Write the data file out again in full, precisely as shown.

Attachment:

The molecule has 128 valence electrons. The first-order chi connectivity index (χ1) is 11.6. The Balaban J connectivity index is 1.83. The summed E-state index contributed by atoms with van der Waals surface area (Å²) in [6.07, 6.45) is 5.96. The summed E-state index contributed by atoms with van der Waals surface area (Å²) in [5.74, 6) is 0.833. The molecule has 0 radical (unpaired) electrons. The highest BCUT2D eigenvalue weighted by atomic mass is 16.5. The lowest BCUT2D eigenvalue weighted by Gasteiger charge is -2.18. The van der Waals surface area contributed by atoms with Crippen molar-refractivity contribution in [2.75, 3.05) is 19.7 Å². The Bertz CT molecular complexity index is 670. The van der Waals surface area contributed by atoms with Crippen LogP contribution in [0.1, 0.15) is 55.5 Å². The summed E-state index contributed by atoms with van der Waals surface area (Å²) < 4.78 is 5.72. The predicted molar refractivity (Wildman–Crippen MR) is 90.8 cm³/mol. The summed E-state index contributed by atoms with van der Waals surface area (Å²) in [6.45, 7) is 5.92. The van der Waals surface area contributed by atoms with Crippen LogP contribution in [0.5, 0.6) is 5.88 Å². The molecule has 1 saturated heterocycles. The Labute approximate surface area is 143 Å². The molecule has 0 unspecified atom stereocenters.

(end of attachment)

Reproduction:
The molecule has 128 valence electrons. The first-order chi connectivity index (χ1) is 11.6. The Balaban J connectivity index is 1.83. The summed E-state index contributed by atoms with van der Waals surface area (Å²) in [6.07, 6.45) is 5.96. The summed E-state index contributed by atoms with van der Waals surface area (Å²) in [5.74, 6) is 0.833. The molecule has 0 radical (unpaired) electrons. The highest BCUT2D eigenvalue weighted by atomic mass is 16.5. The lowest BCUT2D eigenvalue weighted by Gasteiger charge is -2.18. The van der Waals surface area contributed by atoms with Crippen molar-refractivity contribution in [2.75, 3.05) is 19.7 Å². The Bertz CT molecular complexity index is 670. The van der Waals surface area contributed by atoms with Crippen LogP contribution in [0.1, 0.15) is 55.5 Å². The summed E-state index contributed by atoms with van der Waals surface area (Å²) < 4.78 is 5.72. The predicted molar refractivity (Wildman–Crippen MR) is 90.8 cm³/mol. The summed E-state index contributed by atoms with van der Waals surface area (Å²) in [6.45, 7) is 5.92. The van der Waals surface area contributed by atoms with Crippen LogP contribution in [0.5, 0.6) is 5.88 Å². The molecule has 1 saturated heterocycles. The Labute approximate surface area is 143 Å². The molecule has 0 unspecified atom stereocenters.